Keep The Children Away From This One
Let me put it as bluntly as I can: the next moron who tells me that I must stop opposing this war now and support our troops is going to get his nuts fed to him sauteed in butter and parsley. Is that clear?

I have always supported the troops. Currently I have a foster brother out there somewhere, a kid I've known since he was five in basic training, and two more waiting for word to report to the Marines. Unless you've got the same kind of hostages to fortune, shut the fuck up and get out of my face. But if you do, then I really hate you, because you assume that because I am not a Bush-worshipper I must somehow be less caring or patriotic than you are. And believe me, all the hate you can summon is as the morning breeze compared to what I can manage when I put my mind to it.

I love this country, not as you do, blindly, mouthing idiot platitudes that pass for patriotism, but with my mind and my heart and the full understanding that this experiment in democracy is probably the last best hope for the human race. I hate what is happening to it. I hate the irrational hatreds, the mindless bigotry, the fanaticism, the bullying that has become part of the discourse. I hate to see freedoms that are the wonder of the world diminished in fear and anger and political opportunism. I hate to see this Republic devolve into a mere Empire. I hate to see us adopt as our motto Might Makes Right. Most of all, I hate the stifling of dissent that so often mascarades as concern for our troops.

For those of you who think that by enforcing silence you strengthen this nation, let me leave you with the words of John Stuart Mill: A State which dwarfs its men, in order that they may be more docile instruments in its hands even for beneficial purposes will find that with small men no great thing can really be accomplished.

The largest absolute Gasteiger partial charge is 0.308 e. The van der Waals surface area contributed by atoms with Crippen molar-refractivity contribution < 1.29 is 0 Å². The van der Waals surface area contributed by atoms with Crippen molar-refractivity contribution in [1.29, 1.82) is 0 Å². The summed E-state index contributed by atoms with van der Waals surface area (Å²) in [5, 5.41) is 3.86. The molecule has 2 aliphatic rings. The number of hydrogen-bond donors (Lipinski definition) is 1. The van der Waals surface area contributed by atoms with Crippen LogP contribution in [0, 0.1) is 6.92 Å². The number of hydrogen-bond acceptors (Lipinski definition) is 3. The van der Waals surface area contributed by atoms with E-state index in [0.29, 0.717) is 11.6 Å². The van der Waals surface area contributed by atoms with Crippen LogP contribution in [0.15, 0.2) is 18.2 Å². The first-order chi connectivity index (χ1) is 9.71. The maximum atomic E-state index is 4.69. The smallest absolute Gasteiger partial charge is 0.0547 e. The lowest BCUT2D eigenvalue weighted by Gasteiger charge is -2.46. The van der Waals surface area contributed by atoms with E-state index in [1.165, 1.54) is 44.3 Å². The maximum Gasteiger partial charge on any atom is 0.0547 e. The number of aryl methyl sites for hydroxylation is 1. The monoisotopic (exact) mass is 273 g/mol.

Iraq After Saddam, Take two
I posted this back on February 10th. It's not the only report around. The Center for Strategic and International Studies has one here.

Unfortunately, if this is true, we can safely say we're already pissing in the soup.

World Water Forum Underway
The World Water Forum has started in Japan. As expected, pro- and anti- privatization forces are squaring off.

I am still conflicted about this.

I believe that there must be a mechanism or mechanisms to regulate the use of water, or we will find ourselves in serious trouble a couple of decades down the road. Further, I believe that in many countries governments are too corrupt or too weak to manage the situation properly. The problem is that I don't find this pro-privatization argument convincing. I cannot help but think that water is essentially different from other commodities; you cannot treat the stuff of life on earth as if it were gold, or oil. Distributing water according to ability to pay does nothing to direct use to beneficial purposes. A rich man can afford to fill a swimming pool, a jacuzzi, and an ornamental pond; meanwhile children across the river are dying of cholera because their parents can't afford clean water.

Sorry. Can't wrap my mind around that one.

Sunday, March 16, 2003

Hell and Blast!
I just spent two hours writing a thoughtful response to Matthew Yglesias and Digby and Blogger swallowed it. Some other time, folks.